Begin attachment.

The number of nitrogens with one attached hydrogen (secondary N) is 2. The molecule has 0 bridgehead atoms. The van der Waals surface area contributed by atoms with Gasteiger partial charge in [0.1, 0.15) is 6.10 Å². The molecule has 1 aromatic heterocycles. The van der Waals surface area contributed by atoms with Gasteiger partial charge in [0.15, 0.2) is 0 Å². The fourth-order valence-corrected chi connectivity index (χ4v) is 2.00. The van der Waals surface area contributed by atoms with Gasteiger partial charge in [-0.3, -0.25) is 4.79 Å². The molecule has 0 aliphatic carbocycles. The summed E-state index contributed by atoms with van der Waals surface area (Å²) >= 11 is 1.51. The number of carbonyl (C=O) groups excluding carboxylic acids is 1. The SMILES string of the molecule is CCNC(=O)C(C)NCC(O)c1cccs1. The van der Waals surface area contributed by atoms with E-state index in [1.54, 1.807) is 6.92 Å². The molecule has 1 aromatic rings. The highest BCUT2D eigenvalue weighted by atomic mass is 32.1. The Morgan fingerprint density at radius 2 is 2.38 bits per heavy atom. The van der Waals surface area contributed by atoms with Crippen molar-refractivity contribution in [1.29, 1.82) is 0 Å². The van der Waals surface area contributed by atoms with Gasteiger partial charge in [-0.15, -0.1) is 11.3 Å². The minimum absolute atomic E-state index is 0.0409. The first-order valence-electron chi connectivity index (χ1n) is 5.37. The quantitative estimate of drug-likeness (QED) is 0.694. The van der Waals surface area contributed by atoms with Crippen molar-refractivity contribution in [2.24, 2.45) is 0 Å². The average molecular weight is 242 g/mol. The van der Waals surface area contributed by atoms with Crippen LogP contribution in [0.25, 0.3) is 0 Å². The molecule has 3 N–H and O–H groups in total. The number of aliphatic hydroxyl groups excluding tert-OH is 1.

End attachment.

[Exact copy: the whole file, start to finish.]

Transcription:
The number of nitrogens with one attached hydrogen (secondary N) is 2. The molecule has 0 bridgehead atoms. The van der Waals surface area contributed by atoms with Gasteiger partial charge in [0.1, 0.15) is 6.10 Å². The molecule has 1 aromatic heterocycles. The van der Waals surface area contributed by atoms with Gasteiger partial charge in [0.15, 0.2) is 0 Å². The fourth-order valence-corrected chi connectivity index (χ4v) is 2.00. The van der Waals surface area contributed by atoms with Gasteiger partial charge in [-0.3, -0.25) is 4.79 Å². The molecule has 0 aliphatic carbocycles. The summed E-state index contributed by atoms with van der Waals surface area (Å²) >= 11 is 1.51. The number of carbonyl (C=O) groups excluding carboxylic acids is 1. The SMILES string of the molecule is CCNC(=O)C(C)NCC(O)c1cccs1. The van der Waals surface area contributed by atoms with E-state index in [1.54, 1.807) is 6.92 Å². The molecule has 1 aromatic rings. The highest BCUT2D eigenvalue weighted by atomic mass is 32.1. The Morgan fingerprint density at radius 2 is 2.38 bits per heavy atom. The van der Waals surface area contributed by atoms with Crippen molar-refractivity contribution in [1.29, 1.82) is 0 Å². The van der Waals surface area contributed by atoms with Gasteiger partial charge in [-0.15, -0.1) is 11.3 Å². The minimum absolute atomic E-state index is 0.0409. The first-order valence-electron chi connectivity index (χ1n) is 5.37. The quantitative estimate of drug-likeness (QED) is 0.694. The van der Waals surface area contributed by atoms with Crippen molar-refractivity contribution in [2.24, 2.45) is 0 Å². The average molecular weight is 242 g/mol. The van der Waals surface area contributed by atoms with Crippen LogP contribution in [0.25, 0.3) is 0 Å². The molecule has 3 N–H and O–H groups in total. The number of aliphatic hydroxyl groups excluding tert-OH is 1.